We went to a Christmas party the other night. It was fun. There was plenty of food, lots of friends and the good old white elephant gift exchange. I’ll admit that at first I balked at the $15-ish gift we were supposed to wrap and bring. After all, we’re scraping just to get our closest family some gifts this year (we chose not to budget for Christmas, but to use our own allowance money instead). I did a wonderfully frugal, or perhaps cheap, move: I wrapped a nice photo frame that I’d won in a drawing at an event earlier in the year. Gift: taken care of.
Some gifts were silly, some were nice. We had fun with it, especially the part where a person could “steal” someone else’s present. Of all the gifts opened that night, the very best one was a box of ammo. Strange, you may think, but the best part actually came in the form of an explanation by the giver: the gift also included a trip with the giver to the shooting range where the two people could spend time together and have fun. That present was stolen twice and then was no longer eligible to be stolen again. It landed with a very grateful recipient who is looking forward to sharing that special experience with the gift’s giver.
Not all Christmas gifts are this good. Sometimes in the giving of gifts we end up just giving something for the sake of giving something. I believe Christmas would be better if it didn’t revolve around stuff so much, but focused on people more.
I was waiting in line at Walmart to pay for my groceries and the lady in front of me obviously did some Christmas shopping. There were several big toys (trucks and such) and, of course, some Christmas candy, too. I found myself wondering about the kids who were going to unwrap those toys on Christmas. Do they already have a bunch of trucks and this would be just one more? Did she pick those gifts because she knows the kids and their particular likes and dislikes? Or did she just have to pick something out of obligation?
Obligation-based giving is a real bummer. It’s not nearly as gratifying as giving something you know the person would really like. But the best kind of giving doesn’t have to include any “stuff” at all. The best kind of giving is giving of a personal nature, giving of ourselves.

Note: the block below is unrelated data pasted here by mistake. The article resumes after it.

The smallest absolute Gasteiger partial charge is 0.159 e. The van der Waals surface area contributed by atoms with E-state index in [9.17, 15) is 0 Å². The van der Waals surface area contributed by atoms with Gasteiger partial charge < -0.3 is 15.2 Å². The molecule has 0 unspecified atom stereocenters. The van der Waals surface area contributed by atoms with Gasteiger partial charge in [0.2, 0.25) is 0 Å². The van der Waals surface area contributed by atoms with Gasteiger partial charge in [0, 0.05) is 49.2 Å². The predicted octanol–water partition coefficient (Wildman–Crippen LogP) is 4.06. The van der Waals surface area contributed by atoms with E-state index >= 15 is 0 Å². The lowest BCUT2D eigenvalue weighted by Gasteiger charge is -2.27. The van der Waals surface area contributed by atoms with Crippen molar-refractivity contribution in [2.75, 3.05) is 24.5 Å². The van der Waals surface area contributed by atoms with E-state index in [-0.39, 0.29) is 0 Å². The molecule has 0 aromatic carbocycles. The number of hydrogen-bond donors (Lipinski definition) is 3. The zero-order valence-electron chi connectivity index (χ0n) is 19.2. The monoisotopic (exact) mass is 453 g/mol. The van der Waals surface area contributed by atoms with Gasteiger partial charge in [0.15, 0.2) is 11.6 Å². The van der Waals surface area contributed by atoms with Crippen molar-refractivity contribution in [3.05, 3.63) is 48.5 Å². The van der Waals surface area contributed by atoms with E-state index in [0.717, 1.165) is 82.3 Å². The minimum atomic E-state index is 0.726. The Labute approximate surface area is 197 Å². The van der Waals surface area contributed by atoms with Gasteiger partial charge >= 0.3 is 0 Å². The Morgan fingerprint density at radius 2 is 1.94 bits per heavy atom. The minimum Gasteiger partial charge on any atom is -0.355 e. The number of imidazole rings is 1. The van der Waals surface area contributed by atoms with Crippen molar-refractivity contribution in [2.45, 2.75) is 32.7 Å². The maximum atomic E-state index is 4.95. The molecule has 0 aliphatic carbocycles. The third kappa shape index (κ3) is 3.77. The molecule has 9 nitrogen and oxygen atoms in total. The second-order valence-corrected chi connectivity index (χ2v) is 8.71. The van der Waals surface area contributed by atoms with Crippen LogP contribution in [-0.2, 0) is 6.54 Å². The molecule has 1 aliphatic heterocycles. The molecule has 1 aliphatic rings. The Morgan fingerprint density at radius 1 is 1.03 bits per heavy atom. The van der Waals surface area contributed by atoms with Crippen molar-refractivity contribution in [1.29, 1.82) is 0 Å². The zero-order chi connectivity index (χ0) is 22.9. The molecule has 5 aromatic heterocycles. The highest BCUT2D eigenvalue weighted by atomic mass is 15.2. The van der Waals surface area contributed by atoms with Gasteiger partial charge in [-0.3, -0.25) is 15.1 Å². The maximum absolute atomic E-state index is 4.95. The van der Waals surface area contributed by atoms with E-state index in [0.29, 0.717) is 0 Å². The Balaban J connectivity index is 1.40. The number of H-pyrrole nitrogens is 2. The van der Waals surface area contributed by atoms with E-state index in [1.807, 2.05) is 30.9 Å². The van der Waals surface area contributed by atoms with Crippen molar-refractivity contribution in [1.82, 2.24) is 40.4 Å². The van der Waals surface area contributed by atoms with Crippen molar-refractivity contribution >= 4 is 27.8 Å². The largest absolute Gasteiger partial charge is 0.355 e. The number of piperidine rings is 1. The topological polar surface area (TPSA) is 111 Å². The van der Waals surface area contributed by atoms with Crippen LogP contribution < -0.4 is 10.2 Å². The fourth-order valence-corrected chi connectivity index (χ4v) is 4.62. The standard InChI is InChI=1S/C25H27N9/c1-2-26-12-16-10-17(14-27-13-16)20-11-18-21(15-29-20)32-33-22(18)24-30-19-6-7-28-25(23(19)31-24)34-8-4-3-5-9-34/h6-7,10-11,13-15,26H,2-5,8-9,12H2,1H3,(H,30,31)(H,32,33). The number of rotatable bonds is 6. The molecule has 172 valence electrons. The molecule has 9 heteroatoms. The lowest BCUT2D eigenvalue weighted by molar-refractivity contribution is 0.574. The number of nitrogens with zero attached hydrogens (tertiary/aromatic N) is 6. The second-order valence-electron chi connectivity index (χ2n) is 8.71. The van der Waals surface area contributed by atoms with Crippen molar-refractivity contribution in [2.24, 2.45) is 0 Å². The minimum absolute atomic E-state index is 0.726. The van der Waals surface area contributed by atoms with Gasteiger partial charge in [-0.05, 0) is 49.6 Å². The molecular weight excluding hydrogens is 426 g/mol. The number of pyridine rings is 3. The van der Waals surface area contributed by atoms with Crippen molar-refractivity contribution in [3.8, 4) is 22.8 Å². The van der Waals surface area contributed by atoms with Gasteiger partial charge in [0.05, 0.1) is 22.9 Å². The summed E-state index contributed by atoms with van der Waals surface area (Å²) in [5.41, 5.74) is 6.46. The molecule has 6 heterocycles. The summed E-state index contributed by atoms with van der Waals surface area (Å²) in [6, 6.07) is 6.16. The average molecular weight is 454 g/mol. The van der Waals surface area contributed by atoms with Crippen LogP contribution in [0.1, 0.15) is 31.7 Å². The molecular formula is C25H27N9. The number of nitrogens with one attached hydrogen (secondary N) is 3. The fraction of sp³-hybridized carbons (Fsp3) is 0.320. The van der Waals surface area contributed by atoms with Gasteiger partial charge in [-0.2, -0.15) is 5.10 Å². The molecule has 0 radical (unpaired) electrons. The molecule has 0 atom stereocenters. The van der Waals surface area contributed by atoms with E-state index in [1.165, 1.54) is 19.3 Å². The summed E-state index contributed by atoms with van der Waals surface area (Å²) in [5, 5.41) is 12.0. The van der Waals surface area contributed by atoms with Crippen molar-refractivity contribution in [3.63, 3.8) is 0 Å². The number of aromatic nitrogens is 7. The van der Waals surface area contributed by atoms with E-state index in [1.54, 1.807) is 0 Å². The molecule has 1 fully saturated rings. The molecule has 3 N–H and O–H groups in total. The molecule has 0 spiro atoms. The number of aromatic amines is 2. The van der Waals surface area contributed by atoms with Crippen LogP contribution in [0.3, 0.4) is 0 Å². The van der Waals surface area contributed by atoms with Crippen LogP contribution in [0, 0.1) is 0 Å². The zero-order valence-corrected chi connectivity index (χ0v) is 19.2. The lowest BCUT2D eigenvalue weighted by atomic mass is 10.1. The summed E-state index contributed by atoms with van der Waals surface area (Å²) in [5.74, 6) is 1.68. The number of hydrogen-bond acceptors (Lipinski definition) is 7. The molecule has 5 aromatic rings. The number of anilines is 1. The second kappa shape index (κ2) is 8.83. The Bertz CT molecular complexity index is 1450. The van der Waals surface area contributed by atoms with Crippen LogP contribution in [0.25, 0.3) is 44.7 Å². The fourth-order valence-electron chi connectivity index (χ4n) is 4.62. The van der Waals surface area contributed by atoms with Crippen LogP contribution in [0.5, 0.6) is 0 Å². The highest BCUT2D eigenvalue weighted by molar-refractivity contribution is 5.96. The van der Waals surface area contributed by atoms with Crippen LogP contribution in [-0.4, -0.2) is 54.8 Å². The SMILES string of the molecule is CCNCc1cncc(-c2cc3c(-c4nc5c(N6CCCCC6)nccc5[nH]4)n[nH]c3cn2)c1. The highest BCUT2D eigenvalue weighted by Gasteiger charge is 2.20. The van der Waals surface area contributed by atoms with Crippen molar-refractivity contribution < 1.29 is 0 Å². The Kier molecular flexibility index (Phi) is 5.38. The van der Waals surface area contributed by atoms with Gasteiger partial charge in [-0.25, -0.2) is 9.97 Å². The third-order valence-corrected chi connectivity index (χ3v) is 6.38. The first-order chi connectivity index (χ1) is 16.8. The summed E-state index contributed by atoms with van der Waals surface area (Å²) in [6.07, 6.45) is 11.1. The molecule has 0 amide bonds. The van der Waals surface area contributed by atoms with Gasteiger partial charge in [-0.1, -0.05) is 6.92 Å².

It was the personal aspect of that made the ammo and trip-to-the-range gift so great. Time is such a precious thing in these busy times that giving someone your time can be a wonderful gift. So, tickets to events or special places and the promise of doing it together makes these kinds of gifts especially valued. There are so many options!
- the zoo
- the movies
- a concert
- a play
- shoot some pool
- a ceramics store to paint,
- the recipient’s restaurant of choice
- play laser tag or paintball
- roller skate or ice skate
- take a tour of a place like the Jelly Belly factory
You can choose an activity to do together that really fits the recipient and his or her interests and personality.
I’ve also noticed that home-made gifts have become more popular. It’s just really neat to get something that you know the person made just for you. A knit blanket, for example, takes hours to complete and it’s nice to know that the maker was thinking of you for some of that time. Here are some other examples of home-made and, therefore, more meaningful gifts:
- jam or jelly
- caramel popcorn
- cookies (with or without the recipe included)
- a tie-dyed shirt
- a rock with “Welcome” painted on it
- a birdhouse
- a photobook
Just search online for “homemade gifts” and you can find a virtual cornucopia of different ideas.
I guess the best way to sum up the idea of taking the “stuff” out of Christmas is this: give of yourself. Give your time, your attention, your effort, your love. Isn’t that what people really want?
And, frankly, that kind of giving is what Christmas is all about. We celebrate Jesus’ birth, remembering that he was born so he could give His life for us, so we could live with Him in Heaven forever. That’s gotta be the very best gift ever! Merry Christmas!